OAKLAND — Roughed up over the first three games of a four-game series against the White Sox, A’s manager Mark Kotsay felt it was a good time to arrange a team meeting.
The message inside the clubhouse was about the importance of continuing to show fight after being outscored by 22 runs (29-7) over the previous three days. Given that Sunday would start with a pregame ceremony for Dave Stewart’s No. 34 jersey retirement, Kotsay used the legendary A’s right-hander, who was notorious for pitching with an edge, as a shining example, making sure each of his players was present for the pregame festivities.
“Showing the support of our group behind Dave was important, because the man is all of what an Oakland A is,” Kotsay said. “The grit and the grind, the fight. He’s a part of our group. I spoke to the team this morning. We talked about Dave Stewart, the person and the player he represented here in Oakland and for our organization.”
Inspired by Stewart’s presence, the A’s rolled to a 10-3 victory over the White Sox at the Coliseum, playing with an attitude that was befitting the special day.
Cole Irvin embodied Stewart’s determination on the mound. Grinding through a shaky first inning that put the A’s in an early one-run deficit, the left-hander held an explosive Chicago offense to just three runs (two earned) on four hits and two walks with five strikeouts across seven innings.
Coming off a lackluster performance against the Braves that saw him tagged for a career-high nine runs in 4 2/3 innings, Irvin said he pushed himself during conditioning and strength work in between starts while also spending extra time in the video room looking to change grips on a few of his pitches.
“I threw a different two-seamer and slider today, and I felt like it was a needed change,” Irvin said. “With this work week being as good as it was, I was really hoping for a solid result.”
Though his pregame focus was mainly on preparing for the start, Irvin did manage to get a baseball signed by Stewart, which he proudly placed above his locker after the game.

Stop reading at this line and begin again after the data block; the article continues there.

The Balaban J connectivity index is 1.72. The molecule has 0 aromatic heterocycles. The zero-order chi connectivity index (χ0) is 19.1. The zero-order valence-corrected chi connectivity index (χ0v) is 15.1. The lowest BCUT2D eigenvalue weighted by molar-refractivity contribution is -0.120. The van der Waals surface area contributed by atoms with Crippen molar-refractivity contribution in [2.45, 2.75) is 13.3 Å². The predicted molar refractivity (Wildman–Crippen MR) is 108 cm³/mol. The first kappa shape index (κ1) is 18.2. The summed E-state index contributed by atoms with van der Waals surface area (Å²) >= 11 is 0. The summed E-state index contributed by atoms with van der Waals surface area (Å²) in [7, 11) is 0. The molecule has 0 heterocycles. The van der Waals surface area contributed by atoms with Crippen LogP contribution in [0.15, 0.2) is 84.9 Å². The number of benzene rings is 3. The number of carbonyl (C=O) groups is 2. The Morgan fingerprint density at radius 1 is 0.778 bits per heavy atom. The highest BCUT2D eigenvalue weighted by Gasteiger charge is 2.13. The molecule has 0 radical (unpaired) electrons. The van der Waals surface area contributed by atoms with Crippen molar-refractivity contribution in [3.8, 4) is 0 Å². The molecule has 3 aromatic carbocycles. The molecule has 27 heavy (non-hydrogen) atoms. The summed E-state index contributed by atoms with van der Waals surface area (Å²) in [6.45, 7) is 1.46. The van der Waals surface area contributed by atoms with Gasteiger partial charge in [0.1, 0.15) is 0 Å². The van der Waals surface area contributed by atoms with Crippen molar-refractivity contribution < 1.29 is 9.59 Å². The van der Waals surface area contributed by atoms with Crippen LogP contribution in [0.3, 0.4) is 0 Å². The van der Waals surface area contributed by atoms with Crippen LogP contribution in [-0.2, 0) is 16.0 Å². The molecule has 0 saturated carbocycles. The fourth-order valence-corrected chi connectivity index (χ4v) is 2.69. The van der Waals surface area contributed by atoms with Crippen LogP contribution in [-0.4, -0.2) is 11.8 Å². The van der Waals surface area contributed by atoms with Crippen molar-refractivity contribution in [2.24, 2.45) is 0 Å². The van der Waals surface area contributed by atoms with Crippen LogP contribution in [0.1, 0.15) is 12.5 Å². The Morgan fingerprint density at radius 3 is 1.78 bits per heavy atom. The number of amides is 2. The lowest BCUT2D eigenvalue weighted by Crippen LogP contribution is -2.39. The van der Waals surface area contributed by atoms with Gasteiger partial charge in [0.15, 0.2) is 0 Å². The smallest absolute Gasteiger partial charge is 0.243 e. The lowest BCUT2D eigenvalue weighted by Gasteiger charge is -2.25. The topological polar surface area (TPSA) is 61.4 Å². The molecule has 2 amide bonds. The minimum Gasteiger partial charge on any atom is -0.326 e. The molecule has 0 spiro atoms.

“It was great to be out there when Dave was talking,” Irvin said. “Stew means a lot to the green and gold. His demeanor. His work ethic. The way he attacks hitters. I find some similarity in that bulldog mentality.
“He said a lot of good things today that a lot of guys in this locker room can listen to and use as experience,” Irvin added. “I’ve had a handful of conversations with Stew. He was just such a great competitor. He’s been through a lot of adversity and I think there’s a lot there you can learn from.”
Tony Kemp was among the several key contributors in Oakland’s season-high-tying 14-hit attack on offense, finishing 3-for-4 with three RBIs and four runs scored. During the pregame ceremony, Kemp distanced himself from his teammates and coaches in a spot just outside the A’s dugout as a way to soak in Stewart’s words, some of which he said he plans to write down in his journal as a reminder of what it means to go out and play every day.
“Just to hear Stew speak gives you chills,” Kemp said. “To understand what he went through in his career and the resiliency he had, what a perfect role model to look up to. I feel like we just went out there and wanted to get a win for him.”
With Hall of Famer Rickey Henderson among the A’s legends on hand for Stewart’s big day, Kemp turned in a performance that would make the Man of Steal proud. Of all the leadoff hitters in Oakland history (since 1968), Kemp became the first to hit a home run, a triple and score four runs in a single game, a feat even Henderson somehow never accomplished over his storied career.
The three-hit effort was a continuation of what has been a much-improved second half for Kemp. Admittedly placing extra pressure on himself to perform in the wake of several stars departing this offseason, Kemp struggled in the first half, hitting just .203 in the 85 games before the All-Star break. Over the 43 games since, the utility man is now batting .293 (44-for-150) with three homers and 24 RBIs.
“It was the worst first half I’ve had in 10 years of pro ball,” Kemp said. “You learn a lot about yourself when you go through those failures. The true character of a person is when he’s going through battles and trials and tribulations. To put that first half behind me and just try to be with my teammates, remind myself to go out and just have fun, I feel like the losses were kind of weighing on me. I just wanted to go out there and have fun, be myself. It’s been showing.”